Clocking in at a tight 91 minutes, Blow the Man Down works as efficiently as a hardened seaman in establishing its bona fides. Still, if you’re anything like me, you’ll wish Krudy and Cole had made a more memorable set of circumstances, or had something new to say about the noir genre.
Premise: Mary Beth and Priscilla Connolly attempt to cover up a gruesome run-in with a dangerous man. To conceal their crime, the sisters must go deep into the criminal underbelly of their hometown, uncovering the town’s darkest secrets..
Interspersed throughout Blow the Man Down are various salty sea shanties – some familiar, such as the one that gives the film its title, and some perhaps regionally specific to those on the eastern seaboard – sung by anonymous fishermen akin to a Greek chorus of sorts, to break up the action of the film. This stylistic choice may seem a little off-putting at first, but the plot of the film unfolds a bit like an old fisherman’s tale itself: passed on from prior generations, telling of fantastical feats and various misdeeds of some poor, unfortunate souls.
Blow the Man Down is the debut feature from co-directors Bridget Savage Cole and Danielle Krudy (who both wrote the screenplay together). As the film opens, twentysomething-sisters Mary Beth (Morgan Saylor) and Priscilla (Sophie Lowe) Connolly are mourning their recently-deceased mother. Her cause of death is never explained, but throughout the film, we learn more about the inner workings of this coastal New England town, including their mother’s family and acquaintances. June Squib, Marceline Hugot, and Annette O’Toole play the towns peacekeepers; when they’re not playing cards or swapping gossip together, they’re passing judgement on Enid (Character Actress Margo Martindale), who runs the local brothel. Details are in frustratingly short supply in terms of their history, leaving the viewer to fill in the blanks themselves, but Krudy and Cole make the town both grounded in reality and quirky enough to keep things interesting. Blow the Man Down may not reinvent the wheel with its blending of elements of noir, police procedural, and small-town intrigue, but it remains a solid breakout entry for its cast and crew. Naturalistic cinematography by Todd Banhazl steeps the film in gritty realism by letting the film’s grain stand out during night scenes.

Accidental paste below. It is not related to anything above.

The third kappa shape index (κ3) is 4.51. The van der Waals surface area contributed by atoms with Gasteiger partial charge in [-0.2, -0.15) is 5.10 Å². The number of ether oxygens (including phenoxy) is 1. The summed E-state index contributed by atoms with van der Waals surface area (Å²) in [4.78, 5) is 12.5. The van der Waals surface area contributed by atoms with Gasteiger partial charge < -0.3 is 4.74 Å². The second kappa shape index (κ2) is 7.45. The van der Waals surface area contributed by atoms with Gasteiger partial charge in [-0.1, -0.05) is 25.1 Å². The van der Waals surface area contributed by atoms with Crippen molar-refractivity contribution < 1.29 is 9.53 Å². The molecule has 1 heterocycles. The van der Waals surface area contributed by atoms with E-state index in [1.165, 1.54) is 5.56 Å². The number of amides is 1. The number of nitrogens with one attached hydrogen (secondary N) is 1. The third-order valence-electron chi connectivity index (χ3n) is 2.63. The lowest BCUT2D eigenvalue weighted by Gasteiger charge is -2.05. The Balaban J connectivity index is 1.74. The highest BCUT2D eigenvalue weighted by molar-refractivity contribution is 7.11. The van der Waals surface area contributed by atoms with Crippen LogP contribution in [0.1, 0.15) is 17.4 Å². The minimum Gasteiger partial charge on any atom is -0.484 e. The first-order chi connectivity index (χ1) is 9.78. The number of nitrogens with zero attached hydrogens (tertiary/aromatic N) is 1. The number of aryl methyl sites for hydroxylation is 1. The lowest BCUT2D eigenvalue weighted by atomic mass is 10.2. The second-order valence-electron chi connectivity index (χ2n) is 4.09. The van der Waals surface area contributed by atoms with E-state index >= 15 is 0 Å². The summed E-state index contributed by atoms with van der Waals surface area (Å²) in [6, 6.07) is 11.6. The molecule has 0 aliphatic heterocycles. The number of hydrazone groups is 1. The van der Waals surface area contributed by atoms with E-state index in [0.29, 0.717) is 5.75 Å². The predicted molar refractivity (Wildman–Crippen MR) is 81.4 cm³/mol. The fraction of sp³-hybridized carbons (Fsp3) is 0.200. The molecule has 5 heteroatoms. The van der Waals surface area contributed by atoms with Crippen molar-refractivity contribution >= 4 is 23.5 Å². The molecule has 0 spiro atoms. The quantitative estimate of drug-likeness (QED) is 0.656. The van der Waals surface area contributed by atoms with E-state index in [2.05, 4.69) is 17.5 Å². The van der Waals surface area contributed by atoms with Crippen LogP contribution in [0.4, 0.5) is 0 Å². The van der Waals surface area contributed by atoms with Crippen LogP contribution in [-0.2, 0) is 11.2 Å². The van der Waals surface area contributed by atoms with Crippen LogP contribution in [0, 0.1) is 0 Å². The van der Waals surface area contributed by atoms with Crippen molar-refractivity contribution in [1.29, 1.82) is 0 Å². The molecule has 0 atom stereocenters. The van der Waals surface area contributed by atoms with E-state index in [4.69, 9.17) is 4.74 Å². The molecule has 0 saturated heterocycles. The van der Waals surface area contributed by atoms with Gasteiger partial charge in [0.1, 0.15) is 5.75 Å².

Squibb and Martindale may have the most name-brand recognition among the cast, but Saylor and Lowe are young stars in the making. Mary Beth is youthful and impulsive, hoping for a life outside of her small town, and Priscilla is who she turns to when things turn grim after one fateful night. Both actresses make their characters distinctive and genuine, and their chemistry together is one of the more successful aspects of the film.
Clocking in at a tight 91 minutes, Blow the Man Down works as efficiently as a hardened seaman in establishing its bona fides. Still, if you’re anything like me, you’ll wish Krudy and Cole had made a more memorable set of circumstances, or had something new to say about the noir genre. A film with the most important (and smartest) characters as women is always a great starting point, and everyone involved makes the most of what they’re given. Which kind of makes Blow the Man Down a bit like the king crab leg: tough to get to, and light on the meat, but delicious – for those with the right taste buds – and worth the hefty price tag. Pass the buttah.
About the Writer: Ben Sears is a life-long Indianapolis resident, husband, and father of two boys, as well as a contributing writer on ObsessiveViewer.com. Aside from watching movies and television, Ben enjoys photography (bensearsphotography.com) and running marathons, but never at the same time. That would be difficult.